Author's Blogs

"A View From Berkeley" Report on Parallelism
By Clay Breshears (Intel)Posted 03/07/20070
Two items in HPCWire (the article "Our Manycore Future" and the interview transcript "Confronting Parallelism") are touting a recent UC Berkeley EECS Department technical report: The Landscape of Parallel Computing Research: A View From Berkeley. The HCPWire article claims that this report is imp...
Developing New Apps: In Parallel or Serial?
By Clay Breshears (Intel)Posted 03/05/20072
With all the legacy code we have around (seems kinda funny to think about C++ apps as "legacy" code), we'll be converting serial applications to parallel versions in order for those applications to run effectively on multi-core platforms. We can add explicit threads, OpenMP pragmas, or threading ...
What's Not Parallel? (#4)
By Clay Breshears (Intel)Posted 02/27/20070
Previously on "What's not Parallel?": Julie had caught Dillon and Becky in a compromising position; Tyler was preparing to make his debut in New York; Copernicus had finally decided to publish De Revolutionibus; and Carol, having drawn the eight of hearts, was just about to go "all in" when the d...
Do We Need A(nother) Parallel Programming Language?
By Clay Breshears (Intel)Posted 02/23/200713
There seems to be a lot of buzz  that has been generated by the article "The Problem with Threads," by UC Berkeley Professor Edward A. Lee, which appeared in the May 2006 issue of IEEE Computer.  After reading the article, this Thread Monkey agrees with the conclusions, but he's not sure how soon...
Hold on Tight! It's Going to be a Bumpy Ride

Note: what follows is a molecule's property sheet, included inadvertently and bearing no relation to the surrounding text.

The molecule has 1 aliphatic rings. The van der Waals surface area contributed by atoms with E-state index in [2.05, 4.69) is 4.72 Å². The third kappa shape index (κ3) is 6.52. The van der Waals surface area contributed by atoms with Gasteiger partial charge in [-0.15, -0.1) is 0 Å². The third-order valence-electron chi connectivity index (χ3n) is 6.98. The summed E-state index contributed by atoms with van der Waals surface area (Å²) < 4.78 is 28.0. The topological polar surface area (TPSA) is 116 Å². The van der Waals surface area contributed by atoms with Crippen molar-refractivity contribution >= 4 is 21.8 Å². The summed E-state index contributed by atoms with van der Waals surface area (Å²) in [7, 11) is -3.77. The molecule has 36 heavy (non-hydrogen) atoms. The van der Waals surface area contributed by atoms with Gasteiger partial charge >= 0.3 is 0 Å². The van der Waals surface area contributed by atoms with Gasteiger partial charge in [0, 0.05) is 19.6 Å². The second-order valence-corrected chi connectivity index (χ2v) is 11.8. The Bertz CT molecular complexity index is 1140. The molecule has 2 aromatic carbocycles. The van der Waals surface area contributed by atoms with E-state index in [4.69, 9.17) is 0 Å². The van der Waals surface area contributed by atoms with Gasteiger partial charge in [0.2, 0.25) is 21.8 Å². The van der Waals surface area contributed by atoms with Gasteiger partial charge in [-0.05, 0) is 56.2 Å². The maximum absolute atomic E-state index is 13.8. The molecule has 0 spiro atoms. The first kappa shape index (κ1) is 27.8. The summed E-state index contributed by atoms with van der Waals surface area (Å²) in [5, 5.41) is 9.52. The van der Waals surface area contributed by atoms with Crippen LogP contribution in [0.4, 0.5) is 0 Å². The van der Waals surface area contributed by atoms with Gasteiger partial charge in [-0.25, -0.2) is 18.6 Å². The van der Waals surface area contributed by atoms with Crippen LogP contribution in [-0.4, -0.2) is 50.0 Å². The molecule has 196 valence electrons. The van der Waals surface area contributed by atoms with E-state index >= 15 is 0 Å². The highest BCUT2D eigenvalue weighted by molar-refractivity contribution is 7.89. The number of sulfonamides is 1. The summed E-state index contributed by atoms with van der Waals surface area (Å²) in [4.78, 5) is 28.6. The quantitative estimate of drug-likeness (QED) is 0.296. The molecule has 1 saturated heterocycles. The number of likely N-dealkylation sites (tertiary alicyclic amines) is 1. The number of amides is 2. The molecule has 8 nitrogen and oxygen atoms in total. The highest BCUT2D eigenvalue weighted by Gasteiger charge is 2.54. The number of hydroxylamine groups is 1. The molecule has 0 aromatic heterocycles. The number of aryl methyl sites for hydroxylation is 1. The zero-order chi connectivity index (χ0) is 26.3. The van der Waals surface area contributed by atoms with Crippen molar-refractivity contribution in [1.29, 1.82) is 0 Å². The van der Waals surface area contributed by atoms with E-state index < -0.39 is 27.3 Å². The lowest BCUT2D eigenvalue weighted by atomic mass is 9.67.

By Clay Breshears (Intel)Posted 02/22/20071
John Hennessy and David Patterson are best known for their book Computer Architecture: A Quantitative Approach(4th Edition, Morgan Kaufmann, 2006).  At least they are in the circles that I travel. The ACM publication Queue has published an interview with these CS pioneers.  There is also an MP3 v...
Memory and elephants are playing in the band
By Clay Breshears (Intel)Posted 02/15/20072
Ever since the official introduction of the Intel Teraflop chip with 80 cores (octaginta-core?), I've been wondering about how you keep all those cores fed with data. It's not such a trick to imagine what you can do with 80 cores or dream about new kinds of applications that could be brought to t...
What's the next number in this sequence: 1, 2, 4, ?
By Clay Breshears (Intel)Posted 02/12/20071
It's looking like it may be 80. Cores, that is. The New York Times has an article about the upcoming announcement of the Intel Teraflop Chip with 80 cores. The article notes that there are other (specialized) chips with more cores, but this chip would seem to have the most cores for a general pur...
Multiprocessing: What's in it for me?
By Clay Breshears (Intel)Posted 02/11/20074
There has been a shift in the responsibility for delivering faster performing applications. In the past, chip makers have been delivering increases in the clock speed of processors. By doing nothing, ISVs got a performance increase since the CPU executed the same instructions in a shorter amount ...
Money for Nothing, Chicks for Free
By Clay Breshears (Intel)Posted 02/05/200711
I was reading about contests between mathematicians in the 16th Century. Specifically, I was reading about a public problem-solving contest in 1535 where Antonio Maria Fiore challenged NiccolಠTartaglia to solve 30 problems (each devised the problems to be solved by the other contestant) within ...
What's Not Parallel? (#3)
By Clay Breshears (Intel)Posted 01/29/20071
Induction variables are incremented on each trip through a loop. Most likely these are index variables that do not have a one-to-one relation with the value of the loop index variable. For example, consider the following code segment: i1 = 4; i2 = 0; for (k = 1; k < N; k++) { B[i1++] = functio...